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The birth-day of Invention; weak at first,
Dull in design, and clumsy to perform.
Joint-stools were then created; on three legs
Upborne they stood. Three legs upholding firm
A massy slab, in fashion square or round.
On such a stool immortal Alfred sat,
And sway’d the sceptre of his infant realms:
And such in ancient halls and mansions drear
May still be seen; but perforated sore,
And drill'd in holes, the solid oak is found,
By worms voracious eaten through and through.
At length a generation more refin'd
Improv'd the simple plan; made three legs four,
Gave them a twisted form vermicular,
And o'er the seat with plenteous wadding stuff’d,
Induc’d a splendid cover, green and blue,
Yellow and red, of tapestry richly wrought
And woven close, or needlework sublime.
There might ye see the piony spread wide,
The full-blown rose, the shepherd and his lass,
Lapdog and lambkin with black staring eyes,
And parrots with twin cherries in their beak.
Now came the cane from India, smooth and bright
With Nature’s varnish; sever'd into stripes,
That interlac'd each other, these supplied
Of texture firm a lattice-work, that brac'd
The new machine, and it became a chair.
But restless was the chair; the back erect
Distress'd the weary loins, that felt no ease;
The slipp'ry seat betray’d the sliding part,
That press'd it, and the feet hung dangling down,
Anxious in vain, to find the distant floor.

These for the rich; the rest, whom Fate had plac’d
In modest mediocrity, content
With base materials, sat on well-tann’d hides,
Obdurate and unyielding, glassy smooth,
With here and there a tuft of crimson yarn,
Or scarlet crewel, in the cushion fix’d,
If cushion might be call'd, what harder seem'd
Than the firm oak, of which the frame was form’d,
No want of timber then was felt or fear'd
In Albion's happy isle. The lumber stood
Pond’rous and fix’d by its own massy weight.
But elbows still were wanting; these, some say
An alderman of Cripplegate contriv'd;
And some ascribe th’ invention to a priest,
Burly, and big, and studious of his ease.
But rude at first, and not with easy slope
Receding wide, they press'd against the ribs,
And bruis’d the side; and, elevated high,
Taught the rais’d shoulders to invade the ears.
Long time elapsid or e^er our rugged sires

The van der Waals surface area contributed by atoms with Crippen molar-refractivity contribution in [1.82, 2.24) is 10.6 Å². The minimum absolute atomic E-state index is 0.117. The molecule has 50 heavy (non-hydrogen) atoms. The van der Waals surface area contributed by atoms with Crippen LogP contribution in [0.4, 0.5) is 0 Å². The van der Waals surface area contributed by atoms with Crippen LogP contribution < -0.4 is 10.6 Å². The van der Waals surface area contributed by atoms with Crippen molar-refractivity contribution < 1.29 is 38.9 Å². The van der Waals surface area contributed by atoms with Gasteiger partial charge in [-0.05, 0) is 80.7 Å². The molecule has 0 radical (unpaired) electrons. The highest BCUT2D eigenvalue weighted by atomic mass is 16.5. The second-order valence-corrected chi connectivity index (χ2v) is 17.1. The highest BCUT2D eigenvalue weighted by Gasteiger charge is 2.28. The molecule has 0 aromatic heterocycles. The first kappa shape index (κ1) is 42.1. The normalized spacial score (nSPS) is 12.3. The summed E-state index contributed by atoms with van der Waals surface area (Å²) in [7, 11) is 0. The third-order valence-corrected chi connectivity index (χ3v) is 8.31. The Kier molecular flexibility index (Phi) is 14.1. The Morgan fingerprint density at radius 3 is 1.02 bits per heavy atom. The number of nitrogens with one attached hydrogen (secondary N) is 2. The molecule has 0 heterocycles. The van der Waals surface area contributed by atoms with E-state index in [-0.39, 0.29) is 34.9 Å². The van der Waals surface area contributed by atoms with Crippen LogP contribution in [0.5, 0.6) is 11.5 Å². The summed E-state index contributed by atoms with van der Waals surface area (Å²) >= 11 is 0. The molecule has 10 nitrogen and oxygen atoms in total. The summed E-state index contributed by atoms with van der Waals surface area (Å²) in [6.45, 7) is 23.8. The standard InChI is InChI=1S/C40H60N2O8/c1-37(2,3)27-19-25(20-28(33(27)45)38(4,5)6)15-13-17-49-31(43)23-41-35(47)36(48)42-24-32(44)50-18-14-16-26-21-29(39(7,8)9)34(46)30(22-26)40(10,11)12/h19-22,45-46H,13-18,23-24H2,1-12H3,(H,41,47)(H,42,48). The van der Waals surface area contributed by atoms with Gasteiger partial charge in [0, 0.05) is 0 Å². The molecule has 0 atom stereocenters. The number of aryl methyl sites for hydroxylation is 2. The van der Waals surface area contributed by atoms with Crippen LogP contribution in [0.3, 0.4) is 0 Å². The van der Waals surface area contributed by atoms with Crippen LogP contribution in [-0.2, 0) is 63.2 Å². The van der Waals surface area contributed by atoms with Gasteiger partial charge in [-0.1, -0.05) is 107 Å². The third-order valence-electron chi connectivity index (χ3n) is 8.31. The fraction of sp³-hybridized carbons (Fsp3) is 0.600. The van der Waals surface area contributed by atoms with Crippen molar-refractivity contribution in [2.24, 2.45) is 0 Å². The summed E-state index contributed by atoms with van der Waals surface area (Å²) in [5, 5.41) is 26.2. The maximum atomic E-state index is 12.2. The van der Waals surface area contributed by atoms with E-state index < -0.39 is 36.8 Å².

Complain'd, though incommodiously pent in,
And ill at ease behind. The ladies first
'Gan murmur, as became the softer sex.
Ingenious Fancy, never better pleas'd,
Than when employ'd to accommodate the fair,
Heard the sweet moan with pity, and devis'd
The soft settee; one elbow at each end,
And in the midst an elbow it receiv'd,
United yet divided, twain at once.
So sit two kings of Brentford on one throne;
And so two citizens, who take the air,
Close pack'd, and smiling, in a chaise and one.

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IBut relaxation of the languid frame, By soft recumbency of outstretch'd limbs, Was bliss reserv'd for happier days. So slow The growth of what is excellent; so hard To attain perfection in this nether world. Thus first Necessity invented stools, Convenience next suggested elbow chairs, And Luxury th’ accomplish’d Sofa last. The nurse sleeps sweetly, hir'd to watch the sick, Whom snoring she disturbs. As sweetly he, Who quits the coach-box at the midnight hour, To sleep within the carriage more secure, His legs depending at the open door. Sweet sleep enjoys the curate in his desk, The tedious rector drawling o'er his head; And sweet the clerk below. But neither sleep Of lazy nurse, who snores the sick man dead; Nor his, who quits the box at midnight hour, To slumber in the carriage more secure; Nor sleep enjoy’d by curate in his desk; Nor yet the dozings of the clerk, are sweet, Compar'd with the repose the Sofa yields. O may I live exempted (while I live Guiltless of pamper'd appetite obscene) From pangs arthritick, that infest the toe Of libertine Fxcess. The Safa suits The gouty limb, 'tis true; but gouty limb, Though on a Sofa, may I never feel: For I have lov’d the rural walk through lanes Of grassy swarth, close cropp'd by nibbling sheep, And skirted thick with intertexture firm Of thorny boughs; have lov'd the rural walk